The only indication that the program is running is in the terminal window where you started it, and the fact that sound from the playback is being produced by your computer.
You can use the play/pause (⏯), fast forward (⏩), and rewind (⏪) media keys on your keyboard for basic control.
No Control Panel for Video Playback
In non-interactive mode, if video is being played,
display a window and menu, and will appear in the Dock, but the playback
window will not have a control panel. You can use the media control keys
on your keyboard for basic control.
Range Repetition Count
Range specifications allow an optional repetition count, indicating the number of repetitions to be played for the range. The complete syntax of a range specification is:
At the end of a range specification, you can add
xn construct, where
x is the lower
case letter ‘x’ and n is a number greater than or equal to zero.
This construct is called a “range repetition count” or “range trailer.”
The number specified in the range trailer is how many times the range
should be repeated, but only in non-interactive mode. You can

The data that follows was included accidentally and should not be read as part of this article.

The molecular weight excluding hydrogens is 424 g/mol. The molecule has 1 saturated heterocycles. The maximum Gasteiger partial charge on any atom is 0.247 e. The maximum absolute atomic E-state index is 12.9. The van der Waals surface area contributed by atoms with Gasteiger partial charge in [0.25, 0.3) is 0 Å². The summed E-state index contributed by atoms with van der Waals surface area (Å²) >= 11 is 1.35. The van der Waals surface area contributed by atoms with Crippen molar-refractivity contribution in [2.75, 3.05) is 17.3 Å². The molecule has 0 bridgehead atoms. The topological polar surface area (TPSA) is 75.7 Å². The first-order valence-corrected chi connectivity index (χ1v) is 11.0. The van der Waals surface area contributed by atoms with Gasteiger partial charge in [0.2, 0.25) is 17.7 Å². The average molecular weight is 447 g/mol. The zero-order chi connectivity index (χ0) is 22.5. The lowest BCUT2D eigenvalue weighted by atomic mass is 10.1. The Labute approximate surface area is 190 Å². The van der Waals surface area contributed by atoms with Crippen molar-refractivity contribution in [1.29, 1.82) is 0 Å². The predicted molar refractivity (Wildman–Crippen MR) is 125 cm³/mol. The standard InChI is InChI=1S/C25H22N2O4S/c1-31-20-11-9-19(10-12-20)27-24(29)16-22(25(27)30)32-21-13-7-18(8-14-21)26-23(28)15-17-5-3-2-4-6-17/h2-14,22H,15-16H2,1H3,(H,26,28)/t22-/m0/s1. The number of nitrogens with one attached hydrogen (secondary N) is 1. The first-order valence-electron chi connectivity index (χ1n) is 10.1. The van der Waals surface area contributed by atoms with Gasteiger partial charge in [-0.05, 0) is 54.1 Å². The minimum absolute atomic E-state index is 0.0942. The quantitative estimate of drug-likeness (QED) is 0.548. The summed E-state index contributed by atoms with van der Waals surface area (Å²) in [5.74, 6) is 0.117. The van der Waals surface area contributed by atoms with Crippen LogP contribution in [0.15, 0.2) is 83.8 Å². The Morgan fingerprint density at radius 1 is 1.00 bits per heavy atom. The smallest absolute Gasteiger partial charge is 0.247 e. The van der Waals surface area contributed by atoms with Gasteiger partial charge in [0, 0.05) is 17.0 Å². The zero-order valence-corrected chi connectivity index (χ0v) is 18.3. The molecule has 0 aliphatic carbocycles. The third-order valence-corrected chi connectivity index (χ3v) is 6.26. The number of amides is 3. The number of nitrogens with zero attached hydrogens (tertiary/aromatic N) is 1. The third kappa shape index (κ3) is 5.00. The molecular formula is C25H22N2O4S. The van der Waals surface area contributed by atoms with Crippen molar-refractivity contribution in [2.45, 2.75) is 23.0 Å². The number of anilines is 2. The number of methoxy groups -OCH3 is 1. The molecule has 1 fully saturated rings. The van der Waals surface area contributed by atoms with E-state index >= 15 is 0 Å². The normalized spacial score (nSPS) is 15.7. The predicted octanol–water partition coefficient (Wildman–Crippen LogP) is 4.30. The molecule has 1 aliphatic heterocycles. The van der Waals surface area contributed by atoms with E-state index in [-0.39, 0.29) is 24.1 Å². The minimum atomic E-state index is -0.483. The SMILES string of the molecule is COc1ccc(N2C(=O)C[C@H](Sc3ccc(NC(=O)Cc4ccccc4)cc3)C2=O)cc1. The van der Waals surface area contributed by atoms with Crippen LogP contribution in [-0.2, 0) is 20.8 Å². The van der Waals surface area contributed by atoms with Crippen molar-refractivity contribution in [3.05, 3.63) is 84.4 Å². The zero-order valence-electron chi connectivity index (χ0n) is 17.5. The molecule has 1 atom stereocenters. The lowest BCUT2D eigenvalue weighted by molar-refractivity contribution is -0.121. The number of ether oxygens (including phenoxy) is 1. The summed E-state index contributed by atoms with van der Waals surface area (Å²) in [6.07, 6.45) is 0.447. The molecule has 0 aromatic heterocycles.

specify range trailers for interactive mode (
-i), but they
will be ignored.
A range specification without a trailer causes the range to be played once. The following two ranges are equivalent:
You can specify a 0 (zero) for the range repetition count, which has the special meaning of “loop forever.”
Such a range will repeat indefinitely, until the program is terminated by the user manually. Any ranges specified after such a range will never be played.
Performance of Range Transitions
In non-interactive mode, because
qp must account for the
range repetition count, it uses a different playback mechanism, one
designed to avoid resource exhaustion for range repetition counts of,
say, one million.
Unfortunately, this mechanism is not as smooth as the one used for interactive playback when transitioning between ranges.
If you experience gaps when
qp transitions from one range to
the next, it is because the non-interactive playback mechanism is in use.
This problem can be avoided by not using multiple ranges in non-interactive mode, except for one very common usage case, addressed immediately below.
-l Option Versus the
x0 Range Trailer
To play a single range repeatedly in non-interactive mode, you have two choices:
-loption along with the range:
qp -lg 00:00:20-00:00:30 movie.mp4
qp -g 00:00:20-00:00:30x0 movie.mp4
It turns out that the first usage will result in a range transition, but the second one will not, giving it smoother performance.
Therefore, always use the
x0 range trailer instead of
-l option when repeating a single range in
A shell script named
qpl is included in the
subdirectory of the distribution. It works in conjunction
qp in non-interactive mode, and allows playing multiple
files and user-defined play lists. Instructions for using it are
provided as comments in the file.